CUED Publications database

Cartilage-like electrostatic stiffening of responsive cryogel scaffolds

Offeddu, GS and Mela, I and Jeggle, P and Henderson, RM and Smoukov, SK and Oyen, ML (2017) Cartilage-like electrostatic stiffening of responsive cryogel scaffolds. Scientific Reports, 7. 42948-.

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Cartilage is a structural tissue with unique mechanical properties deriving from its electrically-charged porous structure. Traditional three-dimensional environments for the culture of cells fail to display the complex physical response displayed by the natural tissue. In this work, the reproduction of the charged environment found in cartilage is achieved using polyelectrolyte hydrogels based on polyvinyl alcohol and polyacrylic acid. The mechanical response and morphology of microporous physically-crosslinked cryogels are compared to those of heat-treated chemical gels made from the same polymers, as a result of pH-dependent swelling. In contrast to the heat-treated chemically-crosslinked gels, the elastic modulus of the physical cryogels was found to increase with charge activation and swelling, explained by the occurrence of electrostatic stiffening of the polymer chains at large charge densities. At the same time, the permeability of both materials to fluid flow was impaired by the presence of electric charges. This cartilage-like mechanical behavior displayed by responsive cryogels can be reproduced in other polyelectrolyte hydrogel systems to fabricate biomimetic cellular scaffolds for the repair of the tissue.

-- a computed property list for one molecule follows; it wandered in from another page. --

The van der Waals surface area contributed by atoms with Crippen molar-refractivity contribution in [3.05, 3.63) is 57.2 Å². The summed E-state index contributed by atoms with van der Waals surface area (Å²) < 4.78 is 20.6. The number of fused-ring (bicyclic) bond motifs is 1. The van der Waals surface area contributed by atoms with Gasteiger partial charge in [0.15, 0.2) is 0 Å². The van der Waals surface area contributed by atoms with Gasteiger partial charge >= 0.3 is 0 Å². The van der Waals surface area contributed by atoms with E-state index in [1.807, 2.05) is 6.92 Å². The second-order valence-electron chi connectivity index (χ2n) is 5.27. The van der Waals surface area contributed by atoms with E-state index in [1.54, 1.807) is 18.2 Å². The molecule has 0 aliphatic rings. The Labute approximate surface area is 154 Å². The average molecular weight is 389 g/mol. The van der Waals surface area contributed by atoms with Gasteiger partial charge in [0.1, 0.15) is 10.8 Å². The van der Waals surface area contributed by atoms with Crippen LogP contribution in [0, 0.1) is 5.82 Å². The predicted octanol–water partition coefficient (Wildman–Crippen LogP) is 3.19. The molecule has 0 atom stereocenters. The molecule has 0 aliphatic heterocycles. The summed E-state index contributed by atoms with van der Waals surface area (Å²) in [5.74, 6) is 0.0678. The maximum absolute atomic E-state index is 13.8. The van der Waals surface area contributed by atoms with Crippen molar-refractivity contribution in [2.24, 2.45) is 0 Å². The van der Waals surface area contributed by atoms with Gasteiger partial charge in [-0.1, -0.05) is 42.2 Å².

Item Type: Article
Uncontrolled Keywords: bioinspired materials biomedical engineering mechanical engineering
Divisions: Div C > Biomechanics
Depositing User: Cron Job
Date Deposited: 17 Jul 2017 19:11
Last Modified: 10 Apr 2021 00:50
DOI: 10.1038/srep42948